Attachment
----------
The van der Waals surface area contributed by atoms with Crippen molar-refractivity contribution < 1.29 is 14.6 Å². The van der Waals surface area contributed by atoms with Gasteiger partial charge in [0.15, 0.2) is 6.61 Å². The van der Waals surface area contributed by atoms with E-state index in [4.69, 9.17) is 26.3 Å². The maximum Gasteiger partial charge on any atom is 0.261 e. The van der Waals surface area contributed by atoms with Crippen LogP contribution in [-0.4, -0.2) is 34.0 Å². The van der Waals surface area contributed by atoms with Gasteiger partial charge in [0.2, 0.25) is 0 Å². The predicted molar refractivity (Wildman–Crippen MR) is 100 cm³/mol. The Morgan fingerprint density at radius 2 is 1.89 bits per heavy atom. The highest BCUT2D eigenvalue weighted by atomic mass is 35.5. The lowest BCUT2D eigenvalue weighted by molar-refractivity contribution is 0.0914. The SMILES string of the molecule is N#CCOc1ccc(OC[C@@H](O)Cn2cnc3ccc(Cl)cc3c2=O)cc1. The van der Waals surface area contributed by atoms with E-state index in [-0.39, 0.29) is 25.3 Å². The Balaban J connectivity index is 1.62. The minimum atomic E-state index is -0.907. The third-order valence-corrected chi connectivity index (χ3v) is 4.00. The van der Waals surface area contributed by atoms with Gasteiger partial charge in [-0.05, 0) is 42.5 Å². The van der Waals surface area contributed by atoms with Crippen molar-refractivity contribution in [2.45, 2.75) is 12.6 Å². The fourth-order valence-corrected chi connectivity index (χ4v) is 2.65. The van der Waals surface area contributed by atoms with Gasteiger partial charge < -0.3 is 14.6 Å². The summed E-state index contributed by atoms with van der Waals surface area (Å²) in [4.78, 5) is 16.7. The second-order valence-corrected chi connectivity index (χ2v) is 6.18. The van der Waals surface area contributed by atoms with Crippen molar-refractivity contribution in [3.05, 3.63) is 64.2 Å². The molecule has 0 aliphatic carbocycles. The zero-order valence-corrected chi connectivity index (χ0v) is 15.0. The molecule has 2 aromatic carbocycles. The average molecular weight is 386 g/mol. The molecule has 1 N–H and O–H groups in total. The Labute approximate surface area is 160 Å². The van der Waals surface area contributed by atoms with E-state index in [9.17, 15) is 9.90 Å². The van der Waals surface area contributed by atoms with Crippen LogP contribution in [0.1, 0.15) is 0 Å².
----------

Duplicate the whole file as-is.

The van der Waals surface area contributed by atoms with Crippen molar-refractivity contribution < 1.29 is 14.6 Å². The van der Waals surface area contributed by atoms with Gasteiger partial charge in [0.15, 0.2) is 6.61 Å². The van der Waals surface area contributed by atoms with E-state index in [4.69, 9.17) is 26.3 Å². The maximum Gasteiger partial charge on any atom is 0.261 e. The van der Waals surface area contributed by atoms with Crippen LogP contribution in [-0.4, -0.2) is 34.0 Å². The van der Waals surface area contributed by atoms with Gasteiger partial charge in [0.2, 0.25) is 0 Å². The predicted molar refractivity (Wildman–Crippen MR) is 100 cm³/mol. The Morgan fingerprint density at radius 2 is 1.89 bits per heavy atom. The highest BCUT2D eigenvalue weighted by atomic mass is 35.5. The lowest BCUT2D eigenvalue weighted by molar-refractivity contribution is 0.0914. The SMILES string of the molecule is N#CCOc1ccc(OC[C@@H](O)Cn2cnc3ccc(Cl)cc3c2=O)cc1. The van der Waals surface area contributed by atoms with E-state index in [-0.39, 0.29) is 25.3 Å². The Balaban J connectivity index is 1.62. The minimum atomic E-state index is -0.907. The third-order valence-corrected chi connectivity index (χ3v) is 4.00. The van der Waals surface area contributed by atoms with Gasteiger partial charge in [-0.05, 0) is 42.5 Å². The van der Waals surface area contributed by atoms with Crippen molar-refractivity contribution in [2.45, 2.75) is 12.6 Å². The fourth-order valence-corrected chi connectivity index (χ4v) is 2.65. The van der Waals surface area contributed by atoms with Gasteiger partial charge < -0.3 is 14.6 Å². The summed E-state index contributed by atoms with van der Waals surface area (Å²) in [4.78, 5) is 16.7. The second-order valence-corrected chi connectivity index (χ2v) is 6.18. The van der Waals surface area contributed by atoms with Crippen molar-refractivity contribution in [3.05, 3.63) is 64.2 Å². The molecule has 0 aliphatic carbocycles. The zero-order valence-corrected chi connectivity index (χ0v) is 15.0. The molecule has 2 aromatic carbocycles. The average molecular weight is 386 g/mol. The molecule has 1 N–H and O–H groups in total. The Labute approximate surface area is 160 Å². The van der Waals surface area contributed by atoms with E-state index in [9.17, 15) is 9.90 Å². The van der Waals surface area contributed by atoms with Crippen LogP contribution in [0.1, 0.15) is 0 Å².